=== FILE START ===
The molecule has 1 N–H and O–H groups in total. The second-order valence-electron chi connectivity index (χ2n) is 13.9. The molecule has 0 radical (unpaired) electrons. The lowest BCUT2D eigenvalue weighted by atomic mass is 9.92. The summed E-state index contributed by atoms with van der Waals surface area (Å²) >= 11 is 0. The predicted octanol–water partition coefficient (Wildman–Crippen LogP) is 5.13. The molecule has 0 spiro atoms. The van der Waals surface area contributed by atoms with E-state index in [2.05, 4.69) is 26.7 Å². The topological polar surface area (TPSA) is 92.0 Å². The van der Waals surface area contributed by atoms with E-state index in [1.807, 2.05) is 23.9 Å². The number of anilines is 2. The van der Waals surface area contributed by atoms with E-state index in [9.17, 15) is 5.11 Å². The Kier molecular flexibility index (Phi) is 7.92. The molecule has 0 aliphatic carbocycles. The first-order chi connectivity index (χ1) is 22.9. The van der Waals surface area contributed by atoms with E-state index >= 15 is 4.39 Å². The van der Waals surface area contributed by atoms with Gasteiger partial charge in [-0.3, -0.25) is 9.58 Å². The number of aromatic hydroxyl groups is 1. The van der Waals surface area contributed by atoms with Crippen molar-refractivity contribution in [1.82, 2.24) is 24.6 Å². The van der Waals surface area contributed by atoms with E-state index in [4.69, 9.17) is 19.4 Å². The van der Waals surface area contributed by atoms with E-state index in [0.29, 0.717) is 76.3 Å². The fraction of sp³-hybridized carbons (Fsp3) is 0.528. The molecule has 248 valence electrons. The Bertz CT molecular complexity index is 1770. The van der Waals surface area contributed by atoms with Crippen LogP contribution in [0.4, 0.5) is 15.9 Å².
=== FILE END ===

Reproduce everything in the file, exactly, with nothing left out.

The molecule has 1 N–H and O–H groups in total. The second-order valence-electron chi connectivity index (χ2n) is 13.9. The molecule has 0 radical (unpaired) electrons. The lowest BCUT2D eigenvalue weighted by atomic mass is 9.92. The summed E-state index contributed by atoms with van der Waals surface area (Å²) >= 11 is 0. The predicted octanol–water partition coefficient (Wildman–Crippen LogP) is 5.13. The molecule has 0 spiro atoms. The van der Waals surface area contributed by atoms with E-state index in [2.05, 4.69) is 26.7 Å². The topological polar surface area (TPSA) is 92.0 Å². The van der Waals surface area contributed by atoms with E-state index in [1.807, 2.05) is 23.9 Å². The number of anilines is 2. The van der Waals surface area contributed by atoms with E-state index in [9.17, 15) is 5.11 Å². The Kier molecular flexibility index (Phi) is 7.92. The molecule has 0 aliphatic carbocycles. The first-order chi connectivity index (χ1) is 22.9. The van der Waals surface area contributed by atoms with E-state index >= 15 is 4.39 Å². The van der Waals surface area contributed by atoms with Gasteiger partial charge in [-0.3, -0.25) is 9.58 Å². The number of aromatic hydroxyl groups is 1. The van der Waals surface area contributed by atoms with Crippen molar-refractivity contribution in [1.82, 2.24) is 24.6 Å². The van der Waals surface area contributed by atoms with E-state index in [4.69, 9.17) is 19.4 Å². The van der Waals surface area contributed by atoms with E-state index in [0.29, 0.717) is 76.3 Å². The fraction of sp³-hybridized carbons (Fsp3) is 0.528. The molecule has 248 valence electrons. The Bertz CT molecular complexity index is 1770. The van der Waals surface area contributed by atoms with Crippen LogP contribution in [0.4, 0.5) is 15.9 Å².